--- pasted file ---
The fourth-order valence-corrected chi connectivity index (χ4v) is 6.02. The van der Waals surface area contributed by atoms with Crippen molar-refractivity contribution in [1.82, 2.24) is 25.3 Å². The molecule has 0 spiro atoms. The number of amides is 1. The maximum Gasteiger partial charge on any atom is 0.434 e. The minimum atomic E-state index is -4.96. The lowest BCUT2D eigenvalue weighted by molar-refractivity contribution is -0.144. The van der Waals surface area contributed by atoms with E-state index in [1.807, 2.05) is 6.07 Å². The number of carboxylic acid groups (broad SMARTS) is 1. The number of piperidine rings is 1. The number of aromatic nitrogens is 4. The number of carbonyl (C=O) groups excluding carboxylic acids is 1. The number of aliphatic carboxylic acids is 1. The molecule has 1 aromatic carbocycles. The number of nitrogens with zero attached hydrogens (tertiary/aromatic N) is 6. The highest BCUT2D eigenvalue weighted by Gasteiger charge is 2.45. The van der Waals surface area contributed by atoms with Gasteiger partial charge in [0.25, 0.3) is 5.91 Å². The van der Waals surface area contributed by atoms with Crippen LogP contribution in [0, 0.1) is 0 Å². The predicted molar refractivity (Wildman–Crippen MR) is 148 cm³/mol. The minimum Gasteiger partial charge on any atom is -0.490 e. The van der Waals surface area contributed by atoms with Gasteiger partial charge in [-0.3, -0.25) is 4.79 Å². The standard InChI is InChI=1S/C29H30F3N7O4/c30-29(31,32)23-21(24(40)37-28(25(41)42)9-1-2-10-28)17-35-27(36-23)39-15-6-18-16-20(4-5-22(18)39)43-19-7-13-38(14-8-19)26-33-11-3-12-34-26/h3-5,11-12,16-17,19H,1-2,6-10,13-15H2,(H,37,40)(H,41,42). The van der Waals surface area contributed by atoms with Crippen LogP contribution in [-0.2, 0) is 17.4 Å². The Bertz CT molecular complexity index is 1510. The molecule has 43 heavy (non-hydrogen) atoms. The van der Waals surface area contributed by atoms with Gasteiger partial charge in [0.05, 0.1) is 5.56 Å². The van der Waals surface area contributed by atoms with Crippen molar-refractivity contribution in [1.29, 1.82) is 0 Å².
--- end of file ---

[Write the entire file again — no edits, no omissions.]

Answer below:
The fourth-order valence-corrected chi connectivity index (χ4v) is 6.02. The van der Waals surface area contributed by atoms with Crippen molar-refractivity contribution in [1.82, 2.24) is 25.3 Å². The molecule has 0 spiro atoms. The number of amides is 1. The maximum Gasteiger partial charge on any atom is 0.434 e. The minimum atomic E-state index is -4.96. The lowest BCUT2D eigenvalue weighted by molar-refractivity contribution is -0.144. The van der Waals surface area contributed by atoms with E-state index in [1.807, 2.05) is 6.07 Å². The number of carboxylic acid groups (broad SMARTS) is 1. The number of piperidine rings is 1. The number of aromatic nitrogens is 4. The number of carbonyl (C=O) groups excluding carboxylic acids is 1. The number of aliphatic carboxylic acids is 1. The molecule has 1 aromatic carbocycles. The number of nitrogens with zero attached hydrogens (tertiary/aromatic N) is 6. The highest BCUT2D eigenvalue weighted by Gasteiger charge is 2.45. The van der Waals surface area contributed by atoms with Gasteiger partial charge in [0.25, 0.3) is 5.91 Å². The van der Waals surface area contributed by atoms with Crippen LogP contribution in [0, 0.1) is 0 Å². The predicted molar refractivity (Wildman–Crippen MR) is 148 cm³/mol. The minimum Gasteiger partial charge on any atom is -0.490 e. The van der Waals surface area contributed by atoms with Gasteiger partial charge in [-0.3, -0.25) is 4.79 Å². The standard InChI is InChI=1S/C29H30F3N7O4/c30-29(31,32)23-21(24(40)37-28(25(41)42)9-1-2-10-28)17-35-27(36-23)39-15-6-18-16-20(4-5-22(18)39)43-19-7-13-38(14-8-19)26-33-11-3-12-34-26/h3-5,11-12,16-17,19H,1-2,6-10,13-15H2,(H,37,40)(H,41,42). The van der Waals surface area contributed by atoms with Crippen LogP contribution in [-0.2, 0) is 17.4 Å². The Bertz CT molecular complexity index is 1510. The molecule has 43 heavy (non-hydrogen) atoms. The van der Waals surface area contributed by atoms with Gasteiger partial charge in [0.05, 0.1) is 5.56 Å². The van der Waals surface area contributed by atoms with Crippen molar-refractivity contribution in [1.29, 1.82) is 0 Å².